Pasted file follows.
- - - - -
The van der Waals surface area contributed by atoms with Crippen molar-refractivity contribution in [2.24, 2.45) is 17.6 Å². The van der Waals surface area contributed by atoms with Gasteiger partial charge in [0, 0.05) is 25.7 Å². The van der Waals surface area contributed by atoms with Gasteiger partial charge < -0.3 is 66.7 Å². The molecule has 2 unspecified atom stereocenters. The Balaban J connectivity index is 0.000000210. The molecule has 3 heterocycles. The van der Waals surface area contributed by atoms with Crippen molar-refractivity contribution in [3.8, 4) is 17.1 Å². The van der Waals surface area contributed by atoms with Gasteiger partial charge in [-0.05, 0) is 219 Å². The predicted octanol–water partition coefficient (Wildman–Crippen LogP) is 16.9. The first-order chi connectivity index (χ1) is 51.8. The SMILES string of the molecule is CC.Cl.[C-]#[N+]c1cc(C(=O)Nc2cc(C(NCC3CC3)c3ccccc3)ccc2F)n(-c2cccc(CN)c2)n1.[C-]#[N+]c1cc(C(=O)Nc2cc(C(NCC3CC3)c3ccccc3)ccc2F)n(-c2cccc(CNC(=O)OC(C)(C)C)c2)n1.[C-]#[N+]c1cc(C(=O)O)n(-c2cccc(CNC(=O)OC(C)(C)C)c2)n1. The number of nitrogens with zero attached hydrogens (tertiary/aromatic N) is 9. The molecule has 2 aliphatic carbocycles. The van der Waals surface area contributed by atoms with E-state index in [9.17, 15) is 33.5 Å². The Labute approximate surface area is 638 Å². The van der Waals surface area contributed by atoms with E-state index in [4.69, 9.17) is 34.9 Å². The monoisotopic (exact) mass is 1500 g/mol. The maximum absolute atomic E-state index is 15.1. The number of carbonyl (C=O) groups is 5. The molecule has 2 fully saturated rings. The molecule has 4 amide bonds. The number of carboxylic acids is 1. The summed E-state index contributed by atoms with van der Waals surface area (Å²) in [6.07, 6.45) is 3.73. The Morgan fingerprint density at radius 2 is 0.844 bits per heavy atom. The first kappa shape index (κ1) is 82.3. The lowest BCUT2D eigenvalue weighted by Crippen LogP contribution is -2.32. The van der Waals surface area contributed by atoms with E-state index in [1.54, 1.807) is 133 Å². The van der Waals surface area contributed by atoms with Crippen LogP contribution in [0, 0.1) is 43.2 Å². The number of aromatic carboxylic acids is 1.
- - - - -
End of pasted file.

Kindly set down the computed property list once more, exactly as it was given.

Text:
The van der Waals surface area contributed by atoms with Crippen molar-refractivity contribution in [2.24, 2.45) is 17.6 Å². The van der Waals surface area contributed by atoms with Gasteiger partial charge in [0, 0.05) is 25.7 Å². The van der Waals surface area contributed by atoms with Gasteiger partial charge < -0.3 is 66.7 Å². The molecule has 2 unspecified atom stereocenters. The Balaban J connectivity index is 0.000000210. The molecule has 3 heterocycles. The van der Waals surface area contributed by atoms with Crippen molar-refractivity contribution in [3.8, 4) is 17.1 Å². The van der Waals surface area contributed by atoms with Gasteiger partial charge in [-0.05, 0) is 219 Å². The predicted octanol–water partition coefficient (Wildman–Crippen LogP) is 16.9. The first-order chi connectivity index (χ1) is 51.8. The SMILES string of the molecule is CC.Cl.[C-]#[N+]c1cc(C(=O)Nc2cc(C(NCC3CC3)c3ccccc3)ccc2F)n(-c2cccc(CN)c2)n1.[C-]#[N+]c1cc(C(=O)Nc2cc(C(NCC3CC3)c3ccccc3)ccc2F)n(-c2cccc(CNC(=O)OC(C)(C)C)c2)n1.[C-]#[N+]c1cc(C(=O)O)n(-c2cccc(CNC(=O)OC(C)(C)C)c2)n1. The number of nitrogens with zero attached hydrogens (tertiary/aromatic N) is 9. The molecule has 2 aliphatic carbocycles. The van der Waals surface area contributed by atoms with E-state index in [9.17, 15) is 33.5 Å². The Labute approximate surface area is 638 Å². The van der Waals surface area contributed by atoms with E-state index in [4.69, 9.17) is 34.9 Å². The monoisotopic (exact) mass is 1500 g/mol. The maximum absolute atomic E-state index is 15.1. The number of carbonyl (C=O) groups is 5. The molecule has 2 fully saturated rings. The molecule has 4 amide bonds. The number of carboxylic acids is 1. The summed E-state index contributed by atoms with van der Waals surface area (Å²) in [6.07, 6.45) is 3.73. The Morgan fingerprint density at radius 2 is 0.844 bits per heavy atom. The first kappa shape index (κ1) is 82.3. The lowest BCUT2D eigenvalue weighted by Crippen LogP contribution is -2.32. The van der Waals surface area contributed by atoms with E-state index in [1.54, 1.807) is 133 Å². The van der Waals surface area contributed by atoms with Crippen LogP contribution in [0, 0.1) is 43.2 Å². The number of aromatic carboxylic acids is 1.